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EPISTEMOLOGY OF MODELING AND SIMULATION

University of Pittsburgh,  April 1-3 2011

 

www.modelingepistemology.pitt.edu

 

Call for Abstracts:

Submission of extended abstracts (approximately 1,000)  words is invited for presentations of approximately 30 minutes.  Modeling work in any discipline or application is welcomed that includes philosophical reflection on epistemological issues raised.  Philosophical work in any relevant area is welcomed, with preference given for work that includes a focus on specific examples of contemporary modeling.  Projects that involve both philosophers and those active in modeling research, outcomes, or policy impact are particularly encouraged.  Limited graduate student and postdoctoral fellow travel support is available.

 

DEADLINE FOR SUBMISSION: JANUARY 7, 2011

 

Building Bridges Between the Philosophical and Modeling Communities

 

Hosted by the University of Pittsburgh's Models of Infectious Disease Agent Study (MIDAS) National Center for Excellence in the graduate School of Public Health, and the Center for Philosophy of Science at the University of Pittsburgh.

 

The three-day conference will focus on philosophical issues that arise within the practice and application of contemporary research using modeling and simulation.  The goal is to bring together sophisticated work in philosophy of science and ongoing efforts in modeling in order to build more effective collaboration between philosophers of science and those who build and employ models in a range of disciplines and applications.  There is NO REGISTRATION FEE for this event but pre-registration isi requested at the following link:  www.modelingepistemology.pitt.edu/registration.

 

Topics will include:

Theory, experiment, modeling, and simulation

Validation and verification of models and simulations

Does simulation require a new epistemology?

Analytic models versus simulations

How do models succeed?  When do models fail?

Modeling in different domains: infectious disease, behavior, economics, and more

Modeling, science, and policy

 

CONFIRMED INVITED SPEAKERS:

 

Mark Bedau

Editor-in-Chief, Artificial Life, co-editor of Emergence: Contemporary Readings in Philosophy and Science and Protocells: Bridging Nonliving and Living Matter

 

John H. Miller

Santa Fe Institute and Carnegie Mellon University Social and Decision Sciences, Associate Editor of the Journal of Computational Economics and co-author of Complex Adaptive Systems.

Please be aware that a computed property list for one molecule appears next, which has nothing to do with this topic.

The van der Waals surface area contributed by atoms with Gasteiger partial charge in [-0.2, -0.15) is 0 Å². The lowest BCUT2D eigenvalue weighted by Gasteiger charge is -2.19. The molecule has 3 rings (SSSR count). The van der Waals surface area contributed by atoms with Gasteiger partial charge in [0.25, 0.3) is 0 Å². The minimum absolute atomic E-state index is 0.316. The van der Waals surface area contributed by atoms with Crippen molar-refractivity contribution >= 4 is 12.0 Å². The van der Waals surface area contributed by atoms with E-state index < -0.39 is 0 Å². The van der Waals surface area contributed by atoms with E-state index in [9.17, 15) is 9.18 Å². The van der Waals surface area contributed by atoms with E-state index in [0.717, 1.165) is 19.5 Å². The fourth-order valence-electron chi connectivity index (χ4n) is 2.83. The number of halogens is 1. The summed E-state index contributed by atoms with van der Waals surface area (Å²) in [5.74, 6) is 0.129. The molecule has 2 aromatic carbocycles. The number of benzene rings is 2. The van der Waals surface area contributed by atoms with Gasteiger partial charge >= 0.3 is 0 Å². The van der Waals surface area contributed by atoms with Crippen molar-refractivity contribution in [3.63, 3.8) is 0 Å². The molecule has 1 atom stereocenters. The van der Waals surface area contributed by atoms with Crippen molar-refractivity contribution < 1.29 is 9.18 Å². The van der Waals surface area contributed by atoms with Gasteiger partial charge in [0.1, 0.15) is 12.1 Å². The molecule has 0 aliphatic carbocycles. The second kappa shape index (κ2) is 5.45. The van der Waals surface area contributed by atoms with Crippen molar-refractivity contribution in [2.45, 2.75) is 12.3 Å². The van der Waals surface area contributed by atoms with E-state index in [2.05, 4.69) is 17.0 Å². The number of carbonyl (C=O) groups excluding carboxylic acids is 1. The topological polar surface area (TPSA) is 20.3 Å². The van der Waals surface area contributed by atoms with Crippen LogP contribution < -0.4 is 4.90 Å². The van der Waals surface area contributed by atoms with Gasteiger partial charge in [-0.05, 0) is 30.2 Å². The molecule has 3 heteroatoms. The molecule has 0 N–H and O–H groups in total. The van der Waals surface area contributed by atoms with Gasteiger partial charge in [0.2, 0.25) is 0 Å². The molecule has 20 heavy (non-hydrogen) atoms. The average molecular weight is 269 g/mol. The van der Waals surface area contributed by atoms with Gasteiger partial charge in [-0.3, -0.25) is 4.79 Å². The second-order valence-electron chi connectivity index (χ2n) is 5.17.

Paul Thagard

Computational Philosophy of Science; How Scientists Explain Disease; Coherence in Thought and Action; Hot Thought; Induction: Processes of Inference, Learning, and Discovery.

 

Marc Lipsitch

Bacterial and human population genetics, mathematical modeling of infectious disease.  Director of the Center for Communicable Disease Dynamics, Havard School of Public Health and author of over 100 papers on topics including population genetics and mathematical modeling of infectious disease dynamics.

 

Ian Lustick

Agent-based modeling of political dynamics and violence.  Trapped in the War on Terror; Unsettled States, Disputed Lands: Britain and Ireland, France and Algeria, Israel and the West-Bank Gaza. 

 

Nicholas Rescher

Epistemology: On the Scope and Limits of Knowledge; Epistemetrics; The Limits of Science; Epistemic Logic; Scientific Explanation; Scientific Progress; Risk: An Introduction to the Theory of Risk Evaluation and Management; Error; and Predicting the Future.

 

Patrick Grim

Meeting Co-Chair

Group for Logic & Formal Semantics

Department of Philosophy

SUNY at Stony Brook

Stony Brook, NY   11794-3750

Phone: 631-790-2356

Email: [log in to unmask]

 

Philip D. Palmer, Ph.D.

MIDAS Education  & Outreach Coordinator

Office of the Associate Vice Chancellor for Science Education Outreach, Health Services

University of Pittsburgh

Suite M-252A, Scaife Hall

3550 Terrace Street

Pittsburgh, PA   15261

Phone: 412-624-6957

Email: [log in to unmask]

 

 

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